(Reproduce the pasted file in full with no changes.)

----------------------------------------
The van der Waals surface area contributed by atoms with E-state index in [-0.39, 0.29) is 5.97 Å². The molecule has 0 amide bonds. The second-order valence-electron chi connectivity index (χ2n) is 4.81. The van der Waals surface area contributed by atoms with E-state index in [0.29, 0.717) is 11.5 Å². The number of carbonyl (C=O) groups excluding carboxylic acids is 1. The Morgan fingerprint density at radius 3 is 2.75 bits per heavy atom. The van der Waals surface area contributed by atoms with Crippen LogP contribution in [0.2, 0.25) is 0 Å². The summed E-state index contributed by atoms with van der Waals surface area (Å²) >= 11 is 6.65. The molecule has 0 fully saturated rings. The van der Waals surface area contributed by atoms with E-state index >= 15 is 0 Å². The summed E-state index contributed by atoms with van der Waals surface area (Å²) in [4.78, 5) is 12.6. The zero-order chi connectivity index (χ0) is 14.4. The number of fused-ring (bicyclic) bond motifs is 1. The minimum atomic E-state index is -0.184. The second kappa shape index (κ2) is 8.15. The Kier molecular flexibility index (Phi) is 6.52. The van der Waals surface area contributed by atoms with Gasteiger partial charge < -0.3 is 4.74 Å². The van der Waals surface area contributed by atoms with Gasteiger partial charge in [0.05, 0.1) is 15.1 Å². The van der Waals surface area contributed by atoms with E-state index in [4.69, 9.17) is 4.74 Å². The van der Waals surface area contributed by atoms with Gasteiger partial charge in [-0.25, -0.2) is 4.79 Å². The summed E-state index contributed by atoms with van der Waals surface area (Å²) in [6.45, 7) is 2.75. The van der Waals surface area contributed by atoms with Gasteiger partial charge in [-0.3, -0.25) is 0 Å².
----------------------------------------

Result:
The van der Waals surface area contributed by atoms with E-state index in [-0.39, 0.29) is 5.97 Å². The molecule has 0 amide bonds. The second-order valence-electron chi connectivity index (χ2n) is 4.81. The van der Waals surface area contributed by atoms with E-state index in [0.29, 0.717) is 11.5 Å². The number of carbonyl (C=O) groups excluding carboxylic acids is 1. The Morgan fingerprint density at radius 3 is 2.75 bits per heavy atom. The van der Waals surface area contributed by atoms with Crippen LogP contribution in [0.2, 0.25) is 0 Å². The summed E-state index contributed by atoms with van der Waals surface area (Å²) >= 11 is 6.65. The molecule has 0 fully saturated rings. The van der Waals surface area contributed by atoms with E-state index >= 15 is 0 Å². The summed E-state index contributed by atoms with van der Waals surface area (Å²) in [4.78, 5) is 12.6. The zero-order chi connectivity index (χ0) is 14.4. The number of fused-ring (bicyclic) bond motifs is 1. The minimum atomic E-state index is -0.184. The second kappa shape index (κ2) is 8.15. The Kier molecular flexibility index (Phi) is 6.52. The van der Waals surface area contributed by atoms with Gasteiger partial charge < -0.3 is 4.74 Å². The van der Waals surface area contributed by atoms with Gasteiger partial charge in [0.05, 0.1) is 15.1 Å². The van der Waals surface area contributed by atoms with E-state index in [4.69, 9.17) is 4.74 Å². The van der Waals surface area contributed by atoms with Gasteiger partial charge in [-0.25, -0.2) is 4.79 Å². The summed E-state index contributed by atoms with van der Waals surface area (Å²) in [6.45, 7) is 2.75. The van der Waals surface area contributed by atoms with Gasteiger partial charge in [-0.3, -0.25) is 0 Å².